I remember pulling weeds in a vegetable garden and coming across a strong healthy canola plant whose seed must have drifted in from the neighbour’s field. Was it a weed? If it had grown in the field then it would be considered a strong specimen, but what about in a vegetable garden? What about milkweed, wildflowers or grass?
Sharing ideas and drawing on one another’s skills to reach the best answer, process check or polish a report are valued skills in the workplace and even within group projects in classes. However, during a typical test these same behaviours would be considered cheating.
In his post, UCLA Biology professor Peter Nonacs challenges us (and his students) to consider whether these behaviours are really cheating or valuable. His students faced a test where their goals for grades aligned with his goals for their learning, and the usual rule constraints were removed. The rules were no longer to sit silently and from memory write, but rather seek information you need and collaborate if you want. What do you think about what these students did and the extent they learned the game theory underlying behavioral ecology?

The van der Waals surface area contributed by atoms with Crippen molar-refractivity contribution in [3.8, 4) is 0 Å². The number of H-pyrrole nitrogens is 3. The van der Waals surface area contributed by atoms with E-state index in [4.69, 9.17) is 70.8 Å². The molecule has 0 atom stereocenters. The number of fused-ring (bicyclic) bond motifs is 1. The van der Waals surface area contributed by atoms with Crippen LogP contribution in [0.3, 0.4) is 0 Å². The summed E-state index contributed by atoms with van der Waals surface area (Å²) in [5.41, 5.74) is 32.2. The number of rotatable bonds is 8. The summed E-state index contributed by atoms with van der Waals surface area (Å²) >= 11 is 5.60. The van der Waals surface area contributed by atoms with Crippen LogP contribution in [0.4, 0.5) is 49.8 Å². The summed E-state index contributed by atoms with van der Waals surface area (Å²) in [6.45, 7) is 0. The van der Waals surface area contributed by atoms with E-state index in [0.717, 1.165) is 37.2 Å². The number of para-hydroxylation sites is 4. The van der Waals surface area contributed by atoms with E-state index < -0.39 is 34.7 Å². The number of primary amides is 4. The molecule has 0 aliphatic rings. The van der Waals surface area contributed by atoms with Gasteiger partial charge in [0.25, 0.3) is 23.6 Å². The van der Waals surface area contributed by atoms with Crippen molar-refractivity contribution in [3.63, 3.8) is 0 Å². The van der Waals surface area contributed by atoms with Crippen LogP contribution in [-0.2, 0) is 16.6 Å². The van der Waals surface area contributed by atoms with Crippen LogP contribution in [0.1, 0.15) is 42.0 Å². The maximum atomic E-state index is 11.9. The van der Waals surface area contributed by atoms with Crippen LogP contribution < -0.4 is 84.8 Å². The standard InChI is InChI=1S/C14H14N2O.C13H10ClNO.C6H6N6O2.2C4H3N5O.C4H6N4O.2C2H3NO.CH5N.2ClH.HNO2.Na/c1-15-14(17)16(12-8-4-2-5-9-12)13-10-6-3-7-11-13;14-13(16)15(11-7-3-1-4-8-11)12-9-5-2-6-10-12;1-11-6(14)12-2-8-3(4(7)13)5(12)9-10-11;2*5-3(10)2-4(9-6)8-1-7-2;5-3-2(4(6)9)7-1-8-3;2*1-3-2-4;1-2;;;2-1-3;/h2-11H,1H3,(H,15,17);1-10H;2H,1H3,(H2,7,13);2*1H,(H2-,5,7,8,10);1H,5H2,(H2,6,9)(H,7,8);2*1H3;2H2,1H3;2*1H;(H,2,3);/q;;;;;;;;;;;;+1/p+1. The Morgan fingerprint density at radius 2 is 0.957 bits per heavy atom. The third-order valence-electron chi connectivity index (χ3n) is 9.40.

So what are our goals? What is a successful garden or a successful learning experience and how does our view define what is a weed and what is cheating?
By recognizing that we get to choose what are weeds and cheating when we define success, we have the power and awareness to transform our gardens and courses to what we really want them to include, including perhaps a few “weeds”.